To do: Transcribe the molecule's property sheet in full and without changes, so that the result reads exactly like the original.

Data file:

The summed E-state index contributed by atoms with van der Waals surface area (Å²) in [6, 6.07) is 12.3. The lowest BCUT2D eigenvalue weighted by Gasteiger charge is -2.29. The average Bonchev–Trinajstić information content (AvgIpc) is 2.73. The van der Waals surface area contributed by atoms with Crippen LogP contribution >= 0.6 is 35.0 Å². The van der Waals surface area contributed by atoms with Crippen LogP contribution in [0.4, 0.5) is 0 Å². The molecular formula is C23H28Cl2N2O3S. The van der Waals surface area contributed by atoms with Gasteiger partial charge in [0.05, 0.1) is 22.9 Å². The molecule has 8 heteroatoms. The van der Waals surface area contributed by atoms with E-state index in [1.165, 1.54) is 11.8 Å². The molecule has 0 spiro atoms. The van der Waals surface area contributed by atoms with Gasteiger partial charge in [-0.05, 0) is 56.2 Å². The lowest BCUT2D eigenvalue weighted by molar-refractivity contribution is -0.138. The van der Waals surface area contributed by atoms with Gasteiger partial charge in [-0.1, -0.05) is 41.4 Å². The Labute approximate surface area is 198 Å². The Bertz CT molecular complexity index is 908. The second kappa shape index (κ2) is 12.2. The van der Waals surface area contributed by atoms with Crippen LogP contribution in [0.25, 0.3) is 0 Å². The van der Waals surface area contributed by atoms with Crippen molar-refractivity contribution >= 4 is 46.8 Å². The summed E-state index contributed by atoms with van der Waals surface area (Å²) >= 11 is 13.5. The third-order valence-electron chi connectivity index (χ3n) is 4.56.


The summed E-state index contributed by atoms with van der Waals surface area (Å²) in [6, 6.07) is 12.3. The lowest BCUT2D eigenvalue weighted by Gasteiger charge is -2.29. The average Bonchev–Trinajstić information content (AvgIpc) is 2.73. The van der Waals surface area contributed by atoms with Crippen LogP contribution >= 0.6 is 35.0 Å². The van der Waals surface area contributed by atoms with Crippen LogP contribution in [0.4, 0.5) is 0 Å². The molecular formula is C23H28Cl2N2O3S. The van der Waals surface area contributed by atoms with Gasteiger partial charge in [0.05, 0.1) is 22.9 Å². The molecule has 8 heteroatoms. The van der Waals surface area contributed by atoms with E-state index in [1.165, 1.54) is 11.8 Å². The molecule has 0 spiro atoms. The van der Waals surface area contributed by atoms with Gasteiger partial charge in [-0.05, 0) is 56.2 Å². The lowest BCUT2D eigenvalue weighted by molar-refractivity contribution is -0.138. The van der Waals surface area contributed by atoms with Gasteiger partial charge in [-0.1, -0.05) is 41.4 Å². The Labute approximate surface area is 198 Å². The Bertz CT molecular complexity index is 908. The second kappa shape index (κ2) is 12.2. The van der Waals surface area contributed by atoms with Crippen LogP contribution in [0.25, 0.3) is 0 Å². The van der Waals surface area contributed by atoms with Crippen molar-refractivity contribution >= 4 is 46.8 Å². The summed E-state index contributed by atoms with van der Waals surface area (Å²) >= 11 is 13.5. The third-order valence-electron chi connectivity index (χ3n) is 4.56.